Wednesday, September 8, 2010

An Edible Mystery

We're still plugging away at house projects and rationing, and eating our sandwiches and Ramen...not much cooking going on. Things should start slowing down next week and hopefully the posting here will be more frequent and interesting.

In the meantime, I thought you might like to ponder this Double-Mix ad from a 1943 edition of the Topeka Daily Capital.

Apparently, Double-Mix is a butter extender; at 16 red points per pound butter is definitely one of the most price-expensive rationed items. But what, really, is Double-Mix?

Gelatin? Xanthum Gum? Petroleum Jelly?

Clearly it is something magical, having the ability to double the amount of butter with a little simple cookery. It also, apparently, allows one to have a disembodied, floating head. And hopefully it is something that even today we'd recognize as safe to eat.

I'm sure this worked well for situations where one wanted to spread butter, say toast or muffins. But I imagine it wouldn't work for anything requiring heat.


--Rational Mama


  1. yuck. That's my only thought. I don't know what's in there, but I doubt it's any good for ya.

  2. I can't say what the proprietary product was (I dread to think!), but you might be interested that the April 1948 leaflet "Making the Most of the Fat Ration" published by the UK's Ministry of Food lists 3 different ways of extending spreading fats.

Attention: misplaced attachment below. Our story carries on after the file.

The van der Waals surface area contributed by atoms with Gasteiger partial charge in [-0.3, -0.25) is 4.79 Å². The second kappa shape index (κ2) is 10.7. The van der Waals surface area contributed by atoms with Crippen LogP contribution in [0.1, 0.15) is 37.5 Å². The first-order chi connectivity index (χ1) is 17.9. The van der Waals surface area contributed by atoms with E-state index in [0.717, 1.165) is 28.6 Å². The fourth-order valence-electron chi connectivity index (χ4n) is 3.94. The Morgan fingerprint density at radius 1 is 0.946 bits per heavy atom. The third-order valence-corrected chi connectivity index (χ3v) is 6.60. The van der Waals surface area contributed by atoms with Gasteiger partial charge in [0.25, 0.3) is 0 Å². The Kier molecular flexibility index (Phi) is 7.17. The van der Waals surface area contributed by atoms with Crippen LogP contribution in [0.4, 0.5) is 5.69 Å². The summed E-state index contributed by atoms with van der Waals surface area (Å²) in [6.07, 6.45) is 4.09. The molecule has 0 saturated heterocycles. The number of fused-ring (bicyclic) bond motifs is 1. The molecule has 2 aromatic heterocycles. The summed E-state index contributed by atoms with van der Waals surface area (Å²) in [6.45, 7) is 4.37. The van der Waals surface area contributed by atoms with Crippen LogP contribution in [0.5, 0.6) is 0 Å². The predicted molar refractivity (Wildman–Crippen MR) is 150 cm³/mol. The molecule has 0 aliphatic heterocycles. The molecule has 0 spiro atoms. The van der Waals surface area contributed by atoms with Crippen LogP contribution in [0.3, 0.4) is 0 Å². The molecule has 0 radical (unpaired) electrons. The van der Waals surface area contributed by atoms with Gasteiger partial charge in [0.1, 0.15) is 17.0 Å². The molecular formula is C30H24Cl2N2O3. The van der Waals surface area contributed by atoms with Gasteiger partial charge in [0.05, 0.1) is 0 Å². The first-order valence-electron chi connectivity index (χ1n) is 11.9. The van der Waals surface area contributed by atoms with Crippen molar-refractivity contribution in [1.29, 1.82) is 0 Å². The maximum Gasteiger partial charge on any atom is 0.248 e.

"Butter Extender No. 1"
    Put 6oz margarine or butter in a bowl and cream with a wooden spoon. Melt another 2oz in a saucepan, work in 1 level tbsp flour and 1/2 tsp salt, and blend in 1/2 pint milk. Heat carefully until smooth and thick. Boil 5-7 minutes. Cool and add to the margarine in the bowl. Mix well until smooth and allow to cool before using.

    "Butter Extender No. 2"
    Melt margarine and add it to an equal quantity of mashed potato. Mix and use cold.

    "Dripping Spreads"
    Use dripping from the joint alone, or mixed with any of the following: Salt and pepper, chopped pickle, meat extract, chopped onion or leek, bottle sauce or chutney, herbs vinegar and grated cheese.

    ....I know things were rougher here with rationing, but eww! Mashed potato? Don't think I'll be trying that one any time soon. :-D

    Sorry for the long post, but I thought you might be interested in the methods promoted in literature of the time. I love reading these old rationing leaflets. :-)